LOFAR offers a unique possibility in particle astrophysics for studying the origin of high-energy and ultra-high-energy cosmic rays (HECRs and UHECRs) at energies between $10^{15}-10^{20.5}$ eV.[6] Both the sites and processes for accelerating particles are unknown. Possible candidate sources of these HECRs are shocks in radio lobes of powerful radio galaxies, intergalactic shocks created during the epoch of galaxy formation, so-called Hyper-novae, Gamma-ray bursts, or decay products of super-massive particles from topological defects, left over from phase transitions in the early Universe. The primary observable is the intense radio pulse that is produced when a primary CR hits the atmosphere and produces an Extensive Air Shower (EAS). An EAS is aligned along the direction of motion of the primary particle, and a substantial part of its component consists of electron-positron pairs which emit radio emission in the terrestrial magnetosphere (e.g., geo-synchrotron emission).

#### Cosmic magnetism

LOFAR opens the window to the so far unexplored low-energy synchrotron radio waves, emitted by cosmic-ray electrons in weak magnetic fields. Very little is known about the origin and evolution of cosmic magnetic fields. The space around galaxies and between galaxies may all be magnetic, and LOFAR may be the first to detect weak radio emission from such regions. LOFAR will also measure the Faraday effect, which is the rotation of polarization plane of low-frequency radio waves, and gives another tool to detect weak magnetic fields.[7]

#### Solar physics and space weather

The sun is an intense radio source. The already strong thermal radiation of the $10^{6}$ K hot solar corona is superimposed by intense radio bursts that are associated with phenomena of the solar activity, like flares and coronal mass ejections (CMEs). Solar radio radiation in the LOFAR frequency range is emitted in the middle and upper corona. So LOFAR is an ideal instrument for studies of the launch of CMEs heading towards interplanetary space. LOFAR's imaging capabilities will yield information on whether such a CME might hit the Earth. This makes LOFAR is a valuable instrument for space weather studies.

Solar observations with LOFAR will include routine monitoring of the solar activity as the root of Space Weather. Furthermore, LOFAR's flexibility enables rapid responses to solar radio bursts with follow-up observations. Solar flares produce energetic electrons that not only lead to the emission of non-thermal solar radio radiation. The electrons also emit X-rays and heat the ambient plasma. So joint observation campaigns with other ground- and space-based instruments, e.g. RHESSI, Hinode, the Solar Dynamics Observatory (SDO), and eventually the Advanced Technology Solar Telescope and the Solar Orbiter provide insights into this fundamental astrophysical process.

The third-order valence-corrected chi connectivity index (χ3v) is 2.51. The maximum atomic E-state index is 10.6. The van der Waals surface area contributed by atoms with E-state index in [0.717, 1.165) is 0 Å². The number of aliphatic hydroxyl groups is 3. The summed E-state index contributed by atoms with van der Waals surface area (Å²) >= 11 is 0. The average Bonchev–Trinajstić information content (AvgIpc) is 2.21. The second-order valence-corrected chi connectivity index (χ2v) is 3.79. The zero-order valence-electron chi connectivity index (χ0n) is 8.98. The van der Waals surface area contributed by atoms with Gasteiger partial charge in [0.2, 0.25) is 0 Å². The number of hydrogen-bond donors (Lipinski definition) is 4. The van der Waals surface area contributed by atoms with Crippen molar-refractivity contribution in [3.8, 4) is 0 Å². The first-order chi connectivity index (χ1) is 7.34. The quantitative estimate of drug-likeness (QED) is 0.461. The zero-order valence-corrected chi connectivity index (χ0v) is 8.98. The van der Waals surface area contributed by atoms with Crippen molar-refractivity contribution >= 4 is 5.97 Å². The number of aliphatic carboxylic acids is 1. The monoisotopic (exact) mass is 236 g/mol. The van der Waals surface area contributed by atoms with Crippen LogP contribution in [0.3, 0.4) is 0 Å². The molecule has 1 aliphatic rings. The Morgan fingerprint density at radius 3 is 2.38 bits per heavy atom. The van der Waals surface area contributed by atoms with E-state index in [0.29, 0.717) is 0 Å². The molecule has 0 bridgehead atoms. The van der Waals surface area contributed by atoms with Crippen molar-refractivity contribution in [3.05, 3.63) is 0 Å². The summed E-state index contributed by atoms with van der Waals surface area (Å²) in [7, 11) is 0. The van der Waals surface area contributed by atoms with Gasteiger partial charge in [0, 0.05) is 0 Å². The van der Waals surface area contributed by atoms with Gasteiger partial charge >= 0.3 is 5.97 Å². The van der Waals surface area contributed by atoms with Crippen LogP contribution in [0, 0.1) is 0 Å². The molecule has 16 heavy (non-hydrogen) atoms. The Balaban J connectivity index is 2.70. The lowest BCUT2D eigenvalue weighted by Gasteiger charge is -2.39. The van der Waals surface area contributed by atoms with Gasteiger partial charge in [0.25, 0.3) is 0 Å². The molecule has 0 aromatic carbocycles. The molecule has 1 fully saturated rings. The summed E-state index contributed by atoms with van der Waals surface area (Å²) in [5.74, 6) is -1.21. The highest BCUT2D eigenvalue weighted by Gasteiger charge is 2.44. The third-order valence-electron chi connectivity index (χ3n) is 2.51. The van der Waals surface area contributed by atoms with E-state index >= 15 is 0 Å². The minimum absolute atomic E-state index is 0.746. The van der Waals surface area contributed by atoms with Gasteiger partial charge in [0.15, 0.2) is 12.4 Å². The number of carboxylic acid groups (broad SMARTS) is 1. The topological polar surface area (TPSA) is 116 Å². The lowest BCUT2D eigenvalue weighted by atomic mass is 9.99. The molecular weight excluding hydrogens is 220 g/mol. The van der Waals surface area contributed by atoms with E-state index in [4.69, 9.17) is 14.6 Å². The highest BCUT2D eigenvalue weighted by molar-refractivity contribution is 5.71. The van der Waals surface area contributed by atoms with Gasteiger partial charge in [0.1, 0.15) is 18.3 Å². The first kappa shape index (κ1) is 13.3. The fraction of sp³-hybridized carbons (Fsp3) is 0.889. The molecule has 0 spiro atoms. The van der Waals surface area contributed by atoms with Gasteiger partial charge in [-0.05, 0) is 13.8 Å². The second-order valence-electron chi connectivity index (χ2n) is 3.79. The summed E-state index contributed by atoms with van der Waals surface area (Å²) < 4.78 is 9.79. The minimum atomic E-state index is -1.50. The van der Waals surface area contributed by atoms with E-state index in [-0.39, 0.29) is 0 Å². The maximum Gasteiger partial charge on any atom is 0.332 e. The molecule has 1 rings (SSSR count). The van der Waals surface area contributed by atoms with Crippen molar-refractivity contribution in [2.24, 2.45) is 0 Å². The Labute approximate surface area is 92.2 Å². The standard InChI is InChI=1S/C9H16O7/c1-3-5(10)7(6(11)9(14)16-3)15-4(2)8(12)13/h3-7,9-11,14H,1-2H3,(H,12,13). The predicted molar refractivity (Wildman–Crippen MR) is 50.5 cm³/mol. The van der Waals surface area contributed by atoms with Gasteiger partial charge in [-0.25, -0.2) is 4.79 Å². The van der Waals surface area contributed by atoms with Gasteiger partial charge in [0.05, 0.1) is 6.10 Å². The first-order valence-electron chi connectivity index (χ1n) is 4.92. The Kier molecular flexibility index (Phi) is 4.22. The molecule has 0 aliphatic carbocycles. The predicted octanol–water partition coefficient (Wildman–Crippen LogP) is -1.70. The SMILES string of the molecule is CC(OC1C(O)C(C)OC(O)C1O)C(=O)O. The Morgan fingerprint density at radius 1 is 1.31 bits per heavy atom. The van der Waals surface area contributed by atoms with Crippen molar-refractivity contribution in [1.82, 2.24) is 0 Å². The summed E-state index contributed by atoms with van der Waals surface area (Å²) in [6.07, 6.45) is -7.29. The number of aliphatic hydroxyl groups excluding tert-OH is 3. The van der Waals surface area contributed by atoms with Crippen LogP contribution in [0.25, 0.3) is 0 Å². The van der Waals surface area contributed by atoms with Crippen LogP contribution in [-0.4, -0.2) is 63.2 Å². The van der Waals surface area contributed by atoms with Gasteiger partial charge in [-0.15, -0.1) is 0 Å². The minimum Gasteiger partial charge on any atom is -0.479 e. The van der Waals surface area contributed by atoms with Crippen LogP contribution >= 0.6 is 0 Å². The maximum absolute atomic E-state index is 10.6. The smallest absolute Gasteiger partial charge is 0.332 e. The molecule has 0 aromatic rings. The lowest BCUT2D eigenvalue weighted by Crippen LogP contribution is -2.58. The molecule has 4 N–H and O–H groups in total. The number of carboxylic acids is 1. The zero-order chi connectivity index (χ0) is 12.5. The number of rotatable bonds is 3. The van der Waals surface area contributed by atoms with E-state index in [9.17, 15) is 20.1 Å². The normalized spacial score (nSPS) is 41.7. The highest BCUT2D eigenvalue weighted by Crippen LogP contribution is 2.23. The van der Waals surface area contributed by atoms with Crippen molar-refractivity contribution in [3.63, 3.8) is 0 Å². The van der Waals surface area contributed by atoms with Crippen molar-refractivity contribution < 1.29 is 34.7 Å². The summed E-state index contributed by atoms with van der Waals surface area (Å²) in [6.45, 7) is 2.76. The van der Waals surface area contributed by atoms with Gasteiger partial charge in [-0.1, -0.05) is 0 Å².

## Timeline

In the early 1990s, the study of aperture array technology for radio astronomy was being actively studied by ASTRON - the Netherlands Institute for Radio Astronomy. At the same time, scientific interest in a low-frequency radio telescope began to emerge at ASTRON and at the Dutch Universities. A feasibility study was carried out and international partners sought during 1999. In 2000 the Netherlands LOFAR Steering Committee was set up by the ASTRON Board with representatives from all interested Dutch university departments and ASTRON.

In November 2003 the Dutch Government allocated 52 million euro to fund the infrastructure of LOFAR under the Bsik programme. In accordance with Bsik guidelines, LOFAR was funded as a multidisciplinary sensor array that will facilitate research in geophysics, computer sciences and agriculture as well as astronomy.

In December 2003 LOFAR's Initial Test Station (ITS) became operational; this was an important milestone in the LOFAR development. The ITS system consists of 60 inverse V-shaped dipoles; each dipole is connected to a low-noise amplifier (LNA), which provides enough amplification of the incoming signals to transport them over a 110 m long coaxial cable to the receiver unit (RCU).

The 'Zernikeborg' building, which houses the University of Groningen's computing center

On April 26, 2005, an IBM Blue Gene/L supercomputer was installed at the University of Groningen's math center, for LOFAR's data processing. At that time it was the second most powerful supercomputer in Europe, after the MareNostrum in Barcelona.[8] Since 2014 an even more powerful computing cluster called COBALT performs the correlation of signals from all individual stations.

In August/September 2006 the first LOFAR station (Core Station CS001, aka. CS1 52°54′32″N 6°52′8″E﻿ / ﻿52.90889°N 6.86889°E) has been put in the field using pre-production hardware. A total of 96 dual-dipole antennas (the equivalent of a full LOFAR station) are grouped in four clusters, the central cluster with 48 dipoles and other three clusters with 16 dipoles each. Each cluster is about 100 m in size. The clusters are distributed over an area of ~500 m in diameter.

In November 2007 the first international LOFAR station (DE601) next to the Effelsberg 100 m radio telescope became the first operational station. The first fully complete station, (CS302) on the edge of the LOFAR core, was delivered in May 2009, with a total of 40 Dutch stations scheduled for completion in 2013. By 2014, 38 stations in the Netherlands, five stations in Germany (Effelsberg, Tautenburg, Unterweilenbach, Bornim/Potsdam, and Jülich), and one each in the UK (Chilbolton), in France (Nançay) and in Sweden (Onsala) were operational.

LOFAR was officially opened on 12 June 2010 by Queen Beatrix of the Netherlands.[9] Regular observations started in December 2012.

The 60 m diameter LOFAR station consisting of 96 dipole antennas (in front) at Bad Münstereifel- Effelsberg next to the 100 m radio telescope (back), both run by the Max Planck Institute for Radio Astronomy Bonn, Germany